Emotional Quotient, more commonly referred to as EQ and Emotional Intelligence, is the ability to sense, understand and effectively apply the power and Acumen of emotions to facilitate high levels of collaboration and productivity.In essence, it is the ability to effectively manage emotions. This page will go over the science of EQ, what the report sections will cover, how to apply it to your career, and more.
Emotional Quotient 101
EQ refers to a measurement of emotional intelligence. The good news is that unlike IQ, which tends to be constant, EQ can be intentionally raised.
Your level of of eq impacts your job the more you work with people. Studies have shown that EQ can have as much as 12x an impact on productivity for Doctors, Consultants, and Sales People.
Your level of EQ is measured by your understanding of five core areas.
- Self Awareness: (The ability to recognize and understand your moods, emotions, and drives, as well as their effect on others)
- Self Regulation: (The ability to control or redirect disruptive impulses and moods and the propensity to suspend judgement and think before acting)
- Motivation: (A passion to work for reasons that go beyond money or status and a propensity to pursue goals with energy and persistence)
- Empathy: (The ability to understand the emotional makeup of other people)
- Social Skills: (A proficiency in managing relationships and building networks)
These five dimensions are split into two sections. INTRApersonal and INTERpersonal.
The intrapersonal dimensions come from your head. People who are strong in intrapersonal intelligence are good at being aware of their own emotional states, feelings and motivations. In EQ, those dimensions consist of Self-Awareness, Self-Regulation, and Motivation.
The remaining dimensions deal with how you interact with others. Instead of these dimensions playing out in your head, like the ones above, the interpersonal dimensions can be observed by others. Empathy and Social Skills are the two sections included here.
Intro to EQ
History of Emotional Intelligence
The history and science behind EQ
Origins of Emotional Intelligence
Some say Emotional Intelligence goes back as far as 2,000 years ago when Plato wrote, “All learning has an emotional base.” The roots of emotional intelligence have been debated for centuries. How do emotions affect our behavior and thinking? And should emotions stay out of our decision making?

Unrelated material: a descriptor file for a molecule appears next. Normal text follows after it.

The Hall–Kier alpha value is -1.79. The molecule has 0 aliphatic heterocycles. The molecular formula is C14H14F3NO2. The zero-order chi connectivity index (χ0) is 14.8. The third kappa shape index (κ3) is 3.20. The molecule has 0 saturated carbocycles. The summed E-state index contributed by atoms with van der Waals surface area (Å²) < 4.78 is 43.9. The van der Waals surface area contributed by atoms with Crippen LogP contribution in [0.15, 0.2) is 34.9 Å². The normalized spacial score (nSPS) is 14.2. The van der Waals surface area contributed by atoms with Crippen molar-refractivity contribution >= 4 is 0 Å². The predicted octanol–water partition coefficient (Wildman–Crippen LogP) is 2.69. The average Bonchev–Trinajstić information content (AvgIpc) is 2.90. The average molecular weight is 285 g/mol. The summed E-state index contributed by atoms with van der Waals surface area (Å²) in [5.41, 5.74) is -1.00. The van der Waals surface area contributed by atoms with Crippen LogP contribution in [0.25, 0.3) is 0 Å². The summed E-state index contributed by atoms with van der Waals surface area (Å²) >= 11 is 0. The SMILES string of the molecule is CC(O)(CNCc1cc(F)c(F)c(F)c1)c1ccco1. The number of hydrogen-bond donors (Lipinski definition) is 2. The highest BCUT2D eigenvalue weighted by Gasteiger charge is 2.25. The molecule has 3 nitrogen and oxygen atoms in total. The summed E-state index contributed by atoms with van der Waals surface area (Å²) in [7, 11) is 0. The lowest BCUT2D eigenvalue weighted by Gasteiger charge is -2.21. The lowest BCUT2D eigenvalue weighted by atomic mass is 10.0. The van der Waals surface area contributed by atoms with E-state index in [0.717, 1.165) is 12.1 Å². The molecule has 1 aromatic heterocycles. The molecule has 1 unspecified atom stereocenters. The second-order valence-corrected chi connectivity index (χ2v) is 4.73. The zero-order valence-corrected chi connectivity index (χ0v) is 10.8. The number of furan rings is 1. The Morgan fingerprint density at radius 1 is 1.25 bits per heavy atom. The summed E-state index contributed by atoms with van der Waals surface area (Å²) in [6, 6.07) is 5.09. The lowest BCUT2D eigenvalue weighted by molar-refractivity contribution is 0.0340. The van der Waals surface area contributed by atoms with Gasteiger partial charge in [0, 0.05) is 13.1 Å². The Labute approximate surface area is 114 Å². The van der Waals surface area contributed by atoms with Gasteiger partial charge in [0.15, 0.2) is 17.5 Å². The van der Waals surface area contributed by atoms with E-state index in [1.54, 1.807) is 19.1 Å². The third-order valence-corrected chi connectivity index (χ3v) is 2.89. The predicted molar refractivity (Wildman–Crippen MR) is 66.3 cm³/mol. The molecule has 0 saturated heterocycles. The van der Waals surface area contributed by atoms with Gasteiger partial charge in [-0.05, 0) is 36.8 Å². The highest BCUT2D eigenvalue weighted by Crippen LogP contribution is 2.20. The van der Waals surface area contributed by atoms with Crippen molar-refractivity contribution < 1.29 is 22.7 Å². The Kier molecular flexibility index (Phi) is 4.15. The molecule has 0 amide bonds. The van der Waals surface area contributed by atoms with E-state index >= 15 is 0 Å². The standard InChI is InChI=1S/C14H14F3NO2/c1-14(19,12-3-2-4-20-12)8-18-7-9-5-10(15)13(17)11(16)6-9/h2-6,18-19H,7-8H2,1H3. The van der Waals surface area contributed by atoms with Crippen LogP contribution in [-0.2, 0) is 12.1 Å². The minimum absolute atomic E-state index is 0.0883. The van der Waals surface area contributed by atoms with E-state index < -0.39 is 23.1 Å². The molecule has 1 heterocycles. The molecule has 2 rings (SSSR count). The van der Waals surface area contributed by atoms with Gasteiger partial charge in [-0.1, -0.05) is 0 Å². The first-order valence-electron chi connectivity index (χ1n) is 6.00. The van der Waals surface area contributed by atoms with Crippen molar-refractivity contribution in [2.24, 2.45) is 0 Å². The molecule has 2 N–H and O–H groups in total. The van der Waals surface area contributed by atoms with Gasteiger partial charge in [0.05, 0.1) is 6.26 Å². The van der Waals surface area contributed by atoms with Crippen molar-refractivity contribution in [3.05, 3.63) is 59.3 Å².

Scientists continued researching the effects emotions and intelligence had on our lives and professions. Abraham Maslow, known for his Hierarchy of Needs, showed how people could enhance their emotional, physical, spiritual, and mental strengths. This sparked a “human potential” which eventually led to a number of researchers investigating the common belief at the time that, “Intelligence was good” and “Emotions were bad.”
In 1990, Peter Salovey and Jon “Jack” Mayer published an article called Emotional Intelligence” marked as the origin of EQ. There they defined emotional intelligence, where it has now evolved into, “Emotional intelligence is the ability to perceive emotions; to access and generate emotions so as to assist thought; to understand emotions and emotional knowledge; and to reflectively regulate emotions so as to promote emotional growth.”
However, the real study of emotional intelligence was just beginning. In 1995 Daniel Goleman published the book “Emotional Intelligence – Why it Can Matter More Than EQ.” The book was a best selling success and helped make emotional intelligence a popular subject among psychology, businesses, and more.
Today, people can learn more about their own emotional intelligence by taking authorized assessments, such as the one on this site.
Interested In EQ? Download a Sample Report.
Why EQ Is Crucial For Your Career
How EQ Impacts Your Career
Predictor of Job Success
Turns out EQ is a job predictor for success. When L’Oreal started using emotional intelligence in their hiring process for salespeople, those hired for their emotional intelligence outsold their peers by $90,000. In addition, these employees had 63% less turnover than the hires brought on using the traditional method.
Understanding your emotional intelligence could give you a leg up on your competition when everyone you work with is just as brain smart as you.
Natural Born Leaders
People might think soft skills are unnecessary in a leader, but they’d be dead wrong.
In a HBR study, Daniel Goleman found that those who excelled in senior leadership roles, compared to those who were merely average, had close to a 90% difference in their emotional intelligence profiles.
Why is that? Strong leaders have an ability to connect to their direct reports. They have the empathy to see things from others’ shoes. They don’t take things personally and can think clearly through what needs to get done.
Good People Readers
Highly emotionally intelligent people are good at reading people.
But how does this help your career?
First, you’ll know when your superiors are happy with your work. At the same time, you’ll pick up on signs when your boss may be confused, or upset about something.
If you’re a manager, you’ll know when a direct report is feeling overwhelmed, enthusiastic, or anxious. Then you can appropriately help your team manage their work instead of being controlled by it.
How Do I Get My EQ Assessment?
About Our Assessment Developer
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